A little more than a year ago, Boston Living Center was crumbling and its future in doubt. Its executive director had stolen tens of thousands of dollars from its coffers to feed a gambling habit, leaving the center on the brink of closure and its members with the bitter taste of betrayal.
Now, the region’s largest refuge for people living with HIV and AIDS is on its feet again. Clients are surging. Finances are strong. And recently it hired as executive director Larry Kessler, a longtime crusader for people living with HIV and AIDS.
At 70, Kessler is bent with age and walks with a cane, though his wit is as firm as ever. When asked his age, he quickly retorted: “I’m 39.”
Kessler has stepped away from an easy life of retirement to take charge at the Living Center, and he shows no sign of slowing down.
“I had a nice break,’’ Kessler said, explaining his return to the spotlight. “I was off for five or six years. And I said, ‘I’m missing the action.’ There’s still more work to be done.”
Kessler’s legacy in Boston spans 30 years, starting as a transplant from Pittsburgh who was willing to confront the misinformation, fear, and prejudices of the AIDS epidemic.
The cause had found a warrior. He founded the AIDS Action Committee of Massachusetts, which became a leader in the fight against HIV/AIDS. It pushes for fair and effective AIDS policies, HIV prevention programs, and quality health services for people with the virus. Kessler also founded the AIDS Walk and was among the founding board members of state and city task forces on AIDS.
“He started as an advocate for people with AIDS when there was nobody else to advocate for them,’’ said Jonathan D. Scott, president of Victory Programs, a nonprofit that merged with the Living Center last year. “Literally he would be the person who would fight for their rights. And I feel like in some ways this is coming full circle [for him] because this organization is so much about direct advocacy.’’
The center began 22 years ago after a group of friends held dinner one Monday evening to give people with HIV and AIDS a place of acceptance and belonging. The group held regular dinners and eventually found space in Back Bay for a center.
At the start, there were devastating days, and death was constant. But as treatment improved and people lived longer, the center’s focus shifted from an emphasis on funerals and grief counseling to improving the quality of life, Kessler and others say.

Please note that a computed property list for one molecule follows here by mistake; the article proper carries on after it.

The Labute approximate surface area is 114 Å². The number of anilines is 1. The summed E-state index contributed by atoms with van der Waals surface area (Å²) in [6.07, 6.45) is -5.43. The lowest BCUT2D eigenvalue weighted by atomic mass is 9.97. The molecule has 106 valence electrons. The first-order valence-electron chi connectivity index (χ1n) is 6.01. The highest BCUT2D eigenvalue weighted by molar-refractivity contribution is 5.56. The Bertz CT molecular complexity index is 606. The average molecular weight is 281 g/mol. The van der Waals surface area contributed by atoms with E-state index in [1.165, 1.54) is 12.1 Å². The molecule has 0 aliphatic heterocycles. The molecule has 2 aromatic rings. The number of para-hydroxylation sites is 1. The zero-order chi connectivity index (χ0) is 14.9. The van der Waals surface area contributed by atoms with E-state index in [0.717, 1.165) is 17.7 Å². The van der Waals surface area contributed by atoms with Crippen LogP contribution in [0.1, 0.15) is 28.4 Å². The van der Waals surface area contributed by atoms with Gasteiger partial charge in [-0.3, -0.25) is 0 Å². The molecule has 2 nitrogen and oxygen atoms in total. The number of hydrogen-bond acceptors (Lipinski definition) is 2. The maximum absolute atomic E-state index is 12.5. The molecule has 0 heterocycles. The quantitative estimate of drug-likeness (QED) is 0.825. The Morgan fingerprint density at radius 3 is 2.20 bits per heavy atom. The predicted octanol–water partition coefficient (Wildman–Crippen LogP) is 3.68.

“Now [that death is] not on the front burner, other things have replaced that — housing needs, jobs, companionship that helps individuals say ‘I may have HIV but I’m still part of a community,’ ’’ Kessler said.
The center offers peer support, workshops, arts classes, and holistic care to its members, many of them poor and many without homes. Meals remain a core part of its mission, and center is still a bedrock of inclusion, a welcoming space.
But in 2010, controversy struck. Board members grew suspicious after they discovered numerous unauthorized cash withdrawals from the center’s savings from 2008 to 2010. They fired executive director Valerie Tebbetts and notified Attorney General Martha Coakley’s office, which investigated.
Tebbetts pleaded guilty to embezzlement in December 2011 and was sentenced to five years probation. A judge ordered her to pay $123,500 in restitution. Tebbetts was also ordered to stay away from casinos, seek counseling for gambling, and not play the lottery. The news was devastating.
“I had known Val,’’ said Justin Jones, a longtime volunteer who sought refuge at the center in 1999 after he was diagnosed with the virus. “I felt violated by somebody I trusted who took from people who did not have a lot.”
With its finances in disarray, the center almost closed and its board of directors sought help from Victory Programs, a 37-year-old organization that serves the homeless population in Boston and Cambridge.
The race to save the center went into overdrive. An emergency fund-raising campaign was launched and within months the center raised more than $210,000 from donors and foundations, according to center figures. Last year, the center and Victory Programs merged.
“I think there was a sinking feeling in the community,’’ said Kessler. “I don’t want to be too grand and overstate it, but in a way it was a version of the sinking of the Titanic. Nobody wanted to see it go down.”
Kessler vows to keep the course steady for the center and return the trust and respect staff and volunteers deserve. He said that in spite of the past problems, the bright light at the center is that it has kept pace with the changing face of AIDS.
He added: “It’s doing pretty well.’’